Strolling with Sully: Transition from White Cane to Guide Dog, Part II

By Janell Groskreutz

October 14th seemed eons away, but the day finally arrived. I was perched on the front porch as if I was five years old again waiting for Santa on Christmas Eve. When the trainer, Ellie, pulled in the driveway, I am sure I had a smile on my face so huge I looked like the cat that ate the canary. Sully bounded out of the car, ran right into my arms, and I fell completely and totally in love with my new traveling companion. As soon as I touched, smelled, kissed and hugged him my anxieties quickly diminished.

I will admit, those next two weeks of training were the most stressful and intense two weeks of my life. I was vigorously trying to learn every command, hand gesture, what to do, what to say, when to walk, when to stop and most importantly how to listen to Sully. It was literally 16 hours a day with Ellie, and let’s just say, she is very intense, understandably so, yet she was very patient and supportive. I remember my first trip walking in town, we were practicing sidewalks and curbs. All of a sudden two loose dogs came barreling towards us. Ellie took off after them like she had completely lost her mind. She was screaming, jumping around, waving her arms in the air, all while I am standing with Sully not quite sure if I should be running from the dogs, or running from Ellie. The dogs took one look at her and did an about face, and high-tailed it home with their tails between their legs. If I was at all unclear of the value of my dog, it quickly became apparent.

There was so much to learn. Commands like “forward,” “halt,” “focus,” “leave it,” “hop up,” “free,” “heel,” working on puppy push-ups and remembering to say “okay” after filling his food bowl. Honestly, there were several occasions I forgot to do this and my poor drooling dog would sit staring at his bowl just waiting for the command. I had never thought there was an art to picking up dog poop, but with poop bags in hand, I tackled that too.

During those two weeks, the three of us trained around my neighborhood, the mall, church, the grocery store, hotels and restaurants. We practiced curbs and steps. The reoccurring thought I had was, “Boy, I sure hope I don’t screw this dog up; he is so highly trained and I am an amateur at best.” Plus, I was fully aware of the inordinate cost that was incurred for socializing, training and delivering this pup to my front door.

Subsequently, there was a lot to learn at home as well. Feeding schedule, crate training, brushing teeth, cleaning ears, and bathing. I also worked on introducing him to my family, including our other lab, developing potty schedules and basic grooming. Sully spent the initial few days tethered to my side so we could develop our bond together. Much to my delight, forming such a strong and intense bond was the easiest piece to this puzzle. I have had labs throughout the duration of my life, but the bond between Sully and me was like no other. He literally became my black shadow. He would peak at me in the shower, be underfoot while I was cooking or doing laundry, next to my side by the couch, and he was with me in the bathroom–even though frankly there are some things I would rather have done alone–but he didn’t leave me much choice.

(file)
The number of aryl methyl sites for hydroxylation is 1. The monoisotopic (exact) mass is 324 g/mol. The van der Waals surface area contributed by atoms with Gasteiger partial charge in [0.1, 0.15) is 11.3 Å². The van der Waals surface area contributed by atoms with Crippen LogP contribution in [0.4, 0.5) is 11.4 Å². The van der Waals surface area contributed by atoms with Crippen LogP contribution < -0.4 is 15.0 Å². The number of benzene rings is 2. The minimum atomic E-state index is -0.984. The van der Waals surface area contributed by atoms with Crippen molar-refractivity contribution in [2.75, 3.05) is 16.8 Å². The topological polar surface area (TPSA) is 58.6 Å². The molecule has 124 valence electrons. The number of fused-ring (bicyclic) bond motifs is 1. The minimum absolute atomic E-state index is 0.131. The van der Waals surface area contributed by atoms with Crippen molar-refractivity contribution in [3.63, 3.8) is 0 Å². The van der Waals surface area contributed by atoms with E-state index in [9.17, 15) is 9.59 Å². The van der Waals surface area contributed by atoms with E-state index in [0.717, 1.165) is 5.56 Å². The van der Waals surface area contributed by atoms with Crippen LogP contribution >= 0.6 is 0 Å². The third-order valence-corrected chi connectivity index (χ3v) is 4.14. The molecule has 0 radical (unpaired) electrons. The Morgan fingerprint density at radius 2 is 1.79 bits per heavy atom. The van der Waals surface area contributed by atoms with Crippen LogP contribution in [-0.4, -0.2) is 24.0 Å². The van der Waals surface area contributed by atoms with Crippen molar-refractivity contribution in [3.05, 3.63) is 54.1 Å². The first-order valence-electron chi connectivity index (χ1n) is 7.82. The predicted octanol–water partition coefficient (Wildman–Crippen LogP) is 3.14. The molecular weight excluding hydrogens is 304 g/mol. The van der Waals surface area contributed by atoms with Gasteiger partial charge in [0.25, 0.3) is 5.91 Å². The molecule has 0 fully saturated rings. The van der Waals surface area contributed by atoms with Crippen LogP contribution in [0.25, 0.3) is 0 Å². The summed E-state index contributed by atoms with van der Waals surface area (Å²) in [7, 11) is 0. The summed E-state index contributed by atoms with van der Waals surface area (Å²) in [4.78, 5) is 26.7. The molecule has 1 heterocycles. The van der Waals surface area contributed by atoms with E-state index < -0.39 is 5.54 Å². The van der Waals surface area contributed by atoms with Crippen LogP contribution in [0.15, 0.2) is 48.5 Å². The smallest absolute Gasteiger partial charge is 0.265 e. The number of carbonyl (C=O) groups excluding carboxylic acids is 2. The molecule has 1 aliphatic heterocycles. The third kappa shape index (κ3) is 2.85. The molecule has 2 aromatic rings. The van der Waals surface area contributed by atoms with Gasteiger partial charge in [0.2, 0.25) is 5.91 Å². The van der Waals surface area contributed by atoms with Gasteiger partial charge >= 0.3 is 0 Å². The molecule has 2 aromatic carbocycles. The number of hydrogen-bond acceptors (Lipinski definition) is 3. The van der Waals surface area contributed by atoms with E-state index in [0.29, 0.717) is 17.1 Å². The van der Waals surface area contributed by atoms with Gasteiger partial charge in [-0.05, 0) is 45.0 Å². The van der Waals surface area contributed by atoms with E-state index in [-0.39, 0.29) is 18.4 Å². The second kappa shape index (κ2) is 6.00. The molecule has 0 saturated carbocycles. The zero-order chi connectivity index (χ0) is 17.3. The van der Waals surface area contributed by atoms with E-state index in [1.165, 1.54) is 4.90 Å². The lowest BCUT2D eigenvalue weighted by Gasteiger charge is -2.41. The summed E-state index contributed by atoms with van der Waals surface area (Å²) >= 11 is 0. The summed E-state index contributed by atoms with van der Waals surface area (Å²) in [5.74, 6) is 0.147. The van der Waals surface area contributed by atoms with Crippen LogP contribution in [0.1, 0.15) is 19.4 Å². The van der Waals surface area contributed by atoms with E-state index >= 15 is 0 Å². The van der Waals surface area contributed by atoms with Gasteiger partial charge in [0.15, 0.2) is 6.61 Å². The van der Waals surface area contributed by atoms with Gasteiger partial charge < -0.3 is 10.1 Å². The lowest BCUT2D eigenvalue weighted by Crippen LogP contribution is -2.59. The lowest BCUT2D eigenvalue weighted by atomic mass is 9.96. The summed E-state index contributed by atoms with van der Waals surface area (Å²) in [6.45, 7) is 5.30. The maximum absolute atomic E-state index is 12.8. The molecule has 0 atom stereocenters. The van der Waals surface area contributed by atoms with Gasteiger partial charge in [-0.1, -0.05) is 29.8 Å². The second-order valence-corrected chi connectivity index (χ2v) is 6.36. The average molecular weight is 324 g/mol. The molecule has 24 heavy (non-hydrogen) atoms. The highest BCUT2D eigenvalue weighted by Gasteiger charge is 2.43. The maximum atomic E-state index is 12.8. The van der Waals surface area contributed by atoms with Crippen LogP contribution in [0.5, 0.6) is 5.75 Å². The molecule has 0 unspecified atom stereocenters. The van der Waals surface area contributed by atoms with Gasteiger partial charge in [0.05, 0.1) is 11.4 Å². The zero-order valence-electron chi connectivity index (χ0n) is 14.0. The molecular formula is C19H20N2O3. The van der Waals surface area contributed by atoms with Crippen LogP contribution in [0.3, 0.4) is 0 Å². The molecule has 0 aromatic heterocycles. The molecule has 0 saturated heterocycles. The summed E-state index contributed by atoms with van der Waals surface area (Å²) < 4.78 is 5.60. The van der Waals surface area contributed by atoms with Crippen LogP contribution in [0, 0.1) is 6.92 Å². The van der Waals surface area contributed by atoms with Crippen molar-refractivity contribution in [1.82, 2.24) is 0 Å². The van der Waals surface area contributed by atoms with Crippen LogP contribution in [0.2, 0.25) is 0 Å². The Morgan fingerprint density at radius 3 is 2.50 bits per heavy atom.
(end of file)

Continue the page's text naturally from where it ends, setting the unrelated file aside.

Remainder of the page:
Having this new-found independence was also accompanied with new responsibilities, being very diligent with a schedule, being consistent with obedience, training, socializing and maintaining a happy and healthy pup. OCCUPAWS, as well as Ellie, emphasized that Sully was not a pet, but a highly-trained dog matched with me for a very specific reason.

Finally, it was the end of my two weeks and the culmination of my training. It was time for a party–my graduation. I invited my family, neighbors, Gary and Reuben, my good friend who is hopeful to be matched with a guide dog soon, and of course the OCCUPAWS family. The day of graduation, I was exhausted, overwhelmed and in such a place of extreme gratitude. Finally, this black angel was mine. This also meant that it was time for Ellie to head west and return home to Denver. As she left I sat on the same front porch with Sully and told him it was our time to blossom together, for me to learn to completely and totally trust him and most importantly for him to be patient with me as we learn to work together as a team.

 

 

 

 

 

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